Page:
CAIRO–An Egyptian court on Monday confirmed death sentences against 183 men convicted of killing 13 policemen in a town near Cairo in August 2013.
Charges against the remaining two were dropped after the court found that they were dead.
Monday’s verdict, which can be appealed, came after the initial sentences were sent to the grand mufti, the government’s official interpreter of Islamic law, for ratification.
The accused, of whom 143 are behind bars, were found guilty of taking part in an August 14, 2013 attack on a police station in Kerdasa, a village on the outskirts of Cairo, in which the 13 policemen were killed.
The attack took place on the same day that security forces killed hundreds of demonstrators in clashes as they dismantled two massive protest camps in Cairo supporting ousted president Mohamed Morsi.
Since the army deposed Morsi on July 3, 2013, at least 1,400 people have been killed in a police crackdown on protests. mostly Islamists supporting the ousted leader.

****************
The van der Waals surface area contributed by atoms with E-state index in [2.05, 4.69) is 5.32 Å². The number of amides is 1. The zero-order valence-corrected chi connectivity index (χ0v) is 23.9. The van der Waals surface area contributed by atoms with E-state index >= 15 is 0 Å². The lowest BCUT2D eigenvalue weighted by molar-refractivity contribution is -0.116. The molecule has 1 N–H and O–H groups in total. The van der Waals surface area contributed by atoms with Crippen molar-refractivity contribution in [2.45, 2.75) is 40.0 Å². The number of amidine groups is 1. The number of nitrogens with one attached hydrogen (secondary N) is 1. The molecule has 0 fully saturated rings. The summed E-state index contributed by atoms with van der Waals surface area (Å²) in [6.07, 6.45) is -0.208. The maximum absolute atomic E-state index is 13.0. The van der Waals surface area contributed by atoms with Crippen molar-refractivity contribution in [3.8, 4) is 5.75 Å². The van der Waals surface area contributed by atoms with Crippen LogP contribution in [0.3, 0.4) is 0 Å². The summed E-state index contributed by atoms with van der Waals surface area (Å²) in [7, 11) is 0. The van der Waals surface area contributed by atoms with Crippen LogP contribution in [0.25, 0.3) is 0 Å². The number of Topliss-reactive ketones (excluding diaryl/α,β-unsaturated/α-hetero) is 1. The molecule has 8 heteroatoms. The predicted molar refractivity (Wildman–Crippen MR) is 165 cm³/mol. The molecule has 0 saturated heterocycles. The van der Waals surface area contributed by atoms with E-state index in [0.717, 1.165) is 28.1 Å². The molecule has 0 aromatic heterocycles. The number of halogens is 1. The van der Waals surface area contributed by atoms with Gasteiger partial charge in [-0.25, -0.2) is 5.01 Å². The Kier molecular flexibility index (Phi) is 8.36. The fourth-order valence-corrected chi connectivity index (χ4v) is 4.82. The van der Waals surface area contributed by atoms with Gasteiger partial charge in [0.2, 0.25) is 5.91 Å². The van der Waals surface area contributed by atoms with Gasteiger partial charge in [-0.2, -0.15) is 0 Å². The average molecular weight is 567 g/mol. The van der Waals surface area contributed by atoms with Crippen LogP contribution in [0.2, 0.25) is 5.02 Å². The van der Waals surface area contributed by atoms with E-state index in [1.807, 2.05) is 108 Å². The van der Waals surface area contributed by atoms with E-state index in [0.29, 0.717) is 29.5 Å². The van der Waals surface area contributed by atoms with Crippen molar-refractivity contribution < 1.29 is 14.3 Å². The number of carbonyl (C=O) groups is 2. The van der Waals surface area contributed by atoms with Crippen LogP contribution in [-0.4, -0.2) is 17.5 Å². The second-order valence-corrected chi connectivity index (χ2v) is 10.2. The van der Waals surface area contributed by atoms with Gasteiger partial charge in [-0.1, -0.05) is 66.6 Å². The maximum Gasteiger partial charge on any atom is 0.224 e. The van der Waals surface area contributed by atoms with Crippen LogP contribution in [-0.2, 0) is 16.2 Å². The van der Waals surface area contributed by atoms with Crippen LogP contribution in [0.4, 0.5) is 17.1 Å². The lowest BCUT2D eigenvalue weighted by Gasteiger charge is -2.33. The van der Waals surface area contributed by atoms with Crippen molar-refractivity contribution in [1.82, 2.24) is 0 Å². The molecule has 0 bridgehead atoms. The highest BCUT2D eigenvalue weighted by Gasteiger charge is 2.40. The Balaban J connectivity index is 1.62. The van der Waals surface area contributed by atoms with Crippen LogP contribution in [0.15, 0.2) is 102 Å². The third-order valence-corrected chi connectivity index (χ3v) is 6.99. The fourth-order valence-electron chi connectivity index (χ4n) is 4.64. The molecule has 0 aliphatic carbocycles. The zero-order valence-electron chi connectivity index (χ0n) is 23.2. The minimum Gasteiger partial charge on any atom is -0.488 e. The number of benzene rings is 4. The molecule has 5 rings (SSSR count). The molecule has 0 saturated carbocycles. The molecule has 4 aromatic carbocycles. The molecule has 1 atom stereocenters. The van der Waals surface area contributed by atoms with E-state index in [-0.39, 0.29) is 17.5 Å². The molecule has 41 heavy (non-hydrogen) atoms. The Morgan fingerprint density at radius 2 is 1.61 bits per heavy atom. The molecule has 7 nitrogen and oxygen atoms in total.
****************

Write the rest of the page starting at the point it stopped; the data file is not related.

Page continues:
Hundreds of his supporters have been sentenced to death in swift mass trials which the United Nations says were “unprecedented in recent history”.
On Monday, an appeals court ordered a retrial in a separate case involving the killing of a police major general in a firefight in Kerdasa.
Major General Nabil Faraj was killed on September 19, 2013 when security forces stormed Kerdasa to flush out Islamist supporters of Morsi.
Islamists had taken control of the village soon after police launched the brutal crackdown on Morsi’s supporters in the two Cairo squares.
In August 2014, a lower court had confirmed death sentences on 12 of the 23 defendants tried on charges of killing Faraj.
Seven of those sentenced to death are in custody, and five are on the run. Ten other accused were sentenced to life imprisonment, while another defendant was acquitted.
On Monday, the Court of Cassation ordered a retrial for seven of the 12 who were sentenced to death and four of the 10 sentenced to life in prison. The other defendants are on the run.
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